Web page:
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Robert Louis Stevenson

Glenda Norquay

in Victorian Literature

ISBN: 9780199799558
Published online November 2012 | | DOI: http://dx.doi.org/10.1093/obo/9780199799558-0092
Robert Louis Stevenson

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Robert Louis Stevenson (b. 1850–d. 1894) was born in Scotland and died in Samoa at the end of a life of travels, during which he produced novels, short stories, literary essays, poetry, drama, and travel writing. Trained in law at Edinburgh University, Stevenson was under pressure to conform to the Edinburgh bourgeois society in which his family had made its name as lighthouse engineers; he preferred a more bohemian existence as a writer. He sought adventure through travel but also needed an environment amenable to his recurring ill health. Early travels around Scotland then in France, where he met his wife (an unconventional and controversial American named Fanny van der Grift), were extended in later life to America, Australia, and Samoa. Hailed in his time as the savior of “masculine romance,” his adventure novels for both adults and children—Treasure Island, Kidnapped, Catriona (published in the United States as David Balfour), The Master of Ballantrae, even the less successful St. Ives—revived the genre with brio but also deployed it to address larger issues around imperialism and personal, political, and national identities. The Strange Case of Dr. Jekyll and Mr. Hyde became an archetype of gothic duality. But Stevenson also wrote a large number of essays, many on literary topics. He also produced mannered fiction (Prince Otto and The New Arabian Nights); wrote significant Scottish short stories, such as “Thrawn Janet”; and latterly engaged with Polynesian politics, intervening in person and in writing. His later fiction, set in the South Seas (The Ebb-Tide, The Wrecker, “The Beach of Falesá”) and in Scotland (David Balfour and Weir of Hermiston), is generally recognized as representing a darker realism and new direction. Just as Treasure Island and Jekyll and Hyde perhaps obscured the full range of Stevenson’s fiction, so his success with the much-loved A Child’s Garden of Verses diverted attention from his other poetry. Stevenson also worked collaboratively, most notably with a friend from his Edinburgh days, W. E. Henley (with whom he later quarreled), and with Fanny’s son from her first marriage, Lloyd Osbourne. By the 1890s Stevenson was viewed as a highly successful writer and popular romantic figure, yet attention to his short and romantic life was at the expense of his work. It has taken time for his reputation to recover from the critical backlash of the early 20th century. Biographical interest has remained intense, but critical interest in his work has flourished in the 21st century.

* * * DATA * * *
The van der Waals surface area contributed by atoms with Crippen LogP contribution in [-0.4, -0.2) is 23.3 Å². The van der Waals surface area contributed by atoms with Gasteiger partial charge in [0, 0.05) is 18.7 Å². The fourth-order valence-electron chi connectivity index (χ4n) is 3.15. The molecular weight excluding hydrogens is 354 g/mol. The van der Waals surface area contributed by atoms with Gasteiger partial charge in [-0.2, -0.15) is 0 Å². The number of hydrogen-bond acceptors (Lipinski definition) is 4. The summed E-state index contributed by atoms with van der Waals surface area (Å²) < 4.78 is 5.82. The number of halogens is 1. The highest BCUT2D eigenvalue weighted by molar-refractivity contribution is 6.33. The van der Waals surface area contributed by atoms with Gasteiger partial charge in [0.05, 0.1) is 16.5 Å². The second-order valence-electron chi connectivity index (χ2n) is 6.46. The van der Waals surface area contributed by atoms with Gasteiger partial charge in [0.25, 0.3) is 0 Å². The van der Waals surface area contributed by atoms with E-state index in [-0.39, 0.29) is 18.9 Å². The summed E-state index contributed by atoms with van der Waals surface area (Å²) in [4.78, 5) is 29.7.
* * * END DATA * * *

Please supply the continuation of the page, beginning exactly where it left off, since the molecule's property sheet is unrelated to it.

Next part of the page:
Article.  10766 words. 

Subjects: Literary Studies (19th Century)

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